And that, at least in my mind, is exactly what happened when Renee walked in and Vanessa realized it was her. A scene that is my favorite of all those I’ve ever written.

I could barely breathe while writing.

Barely think of anything outside the confines of my Google doc as I had Vanessa shoot up to her feet and bang her legs against the table.

And when they stared at each other in the most intense of silence, I just couldn’t even … anything. I was dying of the anticipation I felt for every word I could get out on the page

That intensity did not lessen as they ran out of the house after each other and then locked themselves into a breathless, jealousy-infused kiss in the front yard. As it was still dripping with emotion.

Vanessa and Renee at that moment both feeling endlessly intense anger, jealousy, rage, and yet a desperate, lust-driving need to distract themselves from what was happening to their families. It was incredible to write. So much so that it makes my heart race even describing it.

But that fevered pitch was, in a way, problematic. As of course, the parents would chase after them. And when they did, they would ruin the moment I had just created and then destroy the intimacy I wanted the girls to have.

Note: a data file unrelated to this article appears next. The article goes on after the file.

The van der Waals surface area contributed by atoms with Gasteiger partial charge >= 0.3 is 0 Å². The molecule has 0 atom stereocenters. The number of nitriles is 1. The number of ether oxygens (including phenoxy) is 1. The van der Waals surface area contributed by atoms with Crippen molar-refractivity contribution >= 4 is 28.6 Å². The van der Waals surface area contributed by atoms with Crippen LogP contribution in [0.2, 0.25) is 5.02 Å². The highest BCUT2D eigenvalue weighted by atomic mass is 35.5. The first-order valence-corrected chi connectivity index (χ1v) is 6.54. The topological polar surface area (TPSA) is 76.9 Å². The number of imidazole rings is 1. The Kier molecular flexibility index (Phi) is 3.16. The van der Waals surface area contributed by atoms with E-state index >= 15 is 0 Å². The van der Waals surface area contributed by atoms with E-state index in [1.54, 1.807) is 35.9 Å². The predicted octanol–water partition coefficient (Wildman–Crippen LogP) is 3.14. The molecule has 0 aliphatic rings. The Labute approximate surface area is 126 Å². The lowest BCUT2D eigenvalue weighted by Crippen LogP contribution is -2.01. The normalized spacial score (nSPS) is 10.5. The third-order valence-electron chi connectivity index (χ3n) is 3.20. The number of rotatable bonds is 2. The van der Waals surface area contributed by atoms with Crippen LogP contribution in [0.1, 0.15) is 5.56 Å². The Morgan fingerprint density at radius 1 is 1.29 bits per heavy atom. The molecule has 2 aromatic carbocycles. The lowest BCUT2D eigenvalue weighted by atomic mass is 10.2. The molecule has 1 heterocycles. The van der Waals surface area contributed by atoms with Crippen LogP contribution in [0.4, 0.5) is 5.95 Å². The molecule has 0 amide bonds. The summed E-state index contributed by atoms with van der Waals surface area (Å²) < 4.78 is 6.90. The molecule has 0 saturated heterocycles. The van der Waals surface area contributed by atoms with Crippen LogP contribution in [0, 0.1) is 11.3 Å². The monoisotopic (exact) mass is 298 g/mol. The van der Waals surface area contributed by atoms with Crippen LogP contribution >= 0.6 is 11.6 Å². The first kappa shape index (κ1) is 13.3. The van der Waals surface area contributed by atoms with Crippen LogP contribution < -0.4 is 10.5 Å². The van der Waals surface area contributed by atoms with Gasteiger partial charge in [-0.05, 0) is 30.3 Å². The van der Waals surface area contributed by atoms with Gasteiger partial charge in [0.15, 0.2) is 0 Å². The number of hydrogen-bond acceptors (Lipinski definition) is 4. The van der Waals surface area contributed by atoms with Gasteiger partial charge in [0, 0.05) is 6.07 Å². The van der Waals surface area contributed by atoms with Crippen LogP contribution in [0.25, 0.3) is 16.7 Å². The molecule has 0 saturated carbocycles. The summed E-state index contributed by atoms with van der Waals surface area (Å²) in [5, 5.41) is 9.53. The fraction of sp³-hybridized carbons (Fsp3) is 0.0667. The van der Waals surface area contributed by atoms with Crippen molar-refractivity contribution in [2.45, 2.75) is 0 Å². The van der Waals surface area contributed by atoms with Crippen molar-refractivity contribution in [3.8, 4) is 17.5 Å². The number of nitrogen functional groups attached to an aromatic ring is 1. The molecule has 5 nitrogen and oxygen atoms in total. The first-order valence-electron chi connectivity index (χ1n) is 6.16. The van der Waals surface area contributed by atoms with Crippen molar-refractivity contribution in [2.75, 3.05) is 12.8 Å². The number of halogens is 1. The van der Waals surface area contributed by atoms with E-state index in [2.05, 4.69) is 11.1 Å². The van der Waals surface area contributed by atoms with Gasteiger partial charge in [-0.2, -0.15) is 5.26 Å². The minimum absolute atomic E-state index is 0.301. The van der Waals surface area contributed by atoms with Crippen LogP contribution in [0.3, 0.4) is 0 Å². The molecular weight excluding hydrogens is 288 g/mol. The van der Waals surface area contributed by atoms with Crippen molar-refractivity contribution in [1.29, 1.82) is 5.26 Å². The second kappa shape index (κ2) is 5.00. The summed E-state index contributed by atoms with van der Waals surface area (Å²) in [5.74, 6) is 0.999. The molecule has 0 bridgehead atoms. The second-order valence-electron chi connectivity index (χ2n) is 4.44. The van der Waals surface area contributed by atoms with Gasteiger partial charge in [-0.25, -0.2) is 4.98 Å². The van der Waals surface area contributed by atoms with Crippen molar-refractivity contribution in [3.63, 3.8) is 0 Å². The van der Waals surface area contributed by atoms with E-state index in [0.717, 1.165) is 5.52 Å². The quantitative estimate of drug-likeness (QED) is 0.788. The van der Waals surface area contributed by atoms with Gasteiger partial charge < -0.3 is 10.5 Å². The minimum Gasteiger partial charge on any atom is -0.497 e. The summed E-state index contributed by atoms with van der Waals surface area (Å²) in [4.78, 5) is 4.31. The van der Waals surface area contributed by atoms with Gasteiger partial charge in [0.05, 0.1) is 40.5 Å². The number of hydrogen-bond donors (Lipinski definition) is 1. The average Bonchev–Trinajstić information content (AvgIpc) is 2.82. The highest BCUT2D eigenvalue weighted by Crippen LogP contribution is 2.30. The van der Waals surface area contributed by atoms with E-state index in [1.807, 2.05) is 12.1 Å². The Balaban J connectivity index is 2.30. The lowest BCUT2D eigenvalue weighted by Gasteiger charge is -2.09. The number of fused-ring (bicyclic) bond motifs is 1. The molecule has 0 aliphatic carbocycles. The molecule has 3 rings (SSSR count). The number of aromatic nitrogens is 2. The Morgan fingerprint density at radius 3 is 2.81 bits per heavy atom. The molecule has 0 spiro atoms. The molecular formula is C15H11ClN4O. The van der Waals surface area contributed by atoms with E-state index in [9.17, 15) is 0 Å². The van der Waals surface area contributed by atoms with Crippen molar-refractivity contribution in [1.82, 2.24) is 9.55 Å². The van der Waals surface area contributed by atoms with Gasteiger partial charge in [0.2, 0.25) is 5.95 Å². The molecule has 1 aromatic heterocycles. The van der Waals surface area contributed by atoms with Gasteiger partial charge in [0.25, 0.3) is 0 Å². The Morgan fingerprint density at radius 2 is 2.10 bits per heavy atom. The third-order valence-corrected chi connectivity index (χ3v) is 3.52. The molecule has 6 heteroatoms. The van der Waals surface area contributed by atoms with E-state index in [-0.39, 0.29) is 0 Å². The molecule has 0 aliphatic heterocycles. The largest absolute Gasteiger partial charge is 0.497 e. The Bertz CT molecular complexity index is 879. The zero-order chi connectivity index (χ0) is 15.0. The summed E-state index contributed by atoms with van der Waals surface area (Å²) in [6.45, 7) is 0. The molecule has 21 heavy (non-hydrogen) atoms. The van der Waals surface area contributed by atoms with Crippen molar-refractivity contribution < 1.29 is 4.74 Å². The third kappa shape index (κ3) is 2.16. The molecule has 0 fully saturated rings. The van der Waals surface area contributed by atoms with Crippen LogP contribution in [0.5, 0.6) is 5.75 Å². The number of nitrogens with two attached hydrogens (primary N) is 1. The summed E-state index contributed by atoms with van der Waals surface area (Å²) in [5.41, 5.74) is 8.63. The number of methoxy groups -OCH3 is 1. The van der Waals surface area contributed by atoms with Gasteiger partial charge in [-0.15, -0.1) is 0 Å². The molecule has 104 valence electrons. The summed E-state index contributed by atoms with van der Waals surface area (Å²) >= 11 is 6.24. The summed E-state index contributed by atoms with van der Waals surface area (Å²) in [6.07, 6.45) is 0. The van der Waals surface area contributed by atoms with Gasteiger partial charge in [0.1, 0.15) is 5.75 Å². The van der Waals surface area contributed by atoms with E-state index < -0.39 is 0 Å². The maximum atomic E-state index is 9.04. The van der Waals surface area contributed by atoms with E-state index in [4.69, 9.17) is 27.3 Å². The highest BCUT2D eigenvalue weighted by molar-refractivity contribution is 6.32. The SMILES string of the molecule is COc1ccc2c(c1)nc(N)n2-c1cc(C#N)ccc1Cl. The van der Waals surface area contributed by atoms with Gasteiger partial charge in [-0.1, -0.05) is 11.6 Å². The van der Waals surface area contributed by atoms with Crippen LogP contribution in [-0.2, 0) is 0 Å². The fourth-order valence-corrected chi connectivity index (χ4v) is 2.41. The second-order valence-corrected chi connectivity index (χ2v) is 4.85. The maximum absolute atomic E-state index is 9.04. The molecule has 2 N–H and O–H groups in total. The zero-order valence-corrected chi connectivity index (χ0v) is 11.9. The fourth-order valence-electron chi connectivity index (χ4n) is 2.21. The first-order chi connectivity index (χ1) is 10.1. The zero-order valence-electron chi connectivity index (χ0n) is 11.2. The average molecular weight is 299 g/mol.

Sooo, in an element I use on occasion, I shared that struggle with the reader. I let the characters act out the fear I felt. How can they get away? How do I let them compete in the way they have always wanted, right then — right there, without anyone stopping them?

Have them run. Have them flee their parents eyes. A decision which added a desperation and fear to the rest of their battle, one that existed on top of Vanessa and Renee’s attempts at breaking each other sexually.

As a by-product or more, an inescapable consequence, the girls became more to each other than rivals. More than step-sisters. They were the one person in their entire world who helped them through their darkest moment. Someone who had grown with them with every sexy selfie they had sent back and forth. Someone they knew they could count on, even if they still felt a seizing need to test themselves against one another.

Some call the way this story ended “classic rapture”, and it is. I am a writer, and I do like to create stories for the various sub-fetishes and elements of our community, but this one was mine. My story. My desires. My sensitivity and sappiness run amok.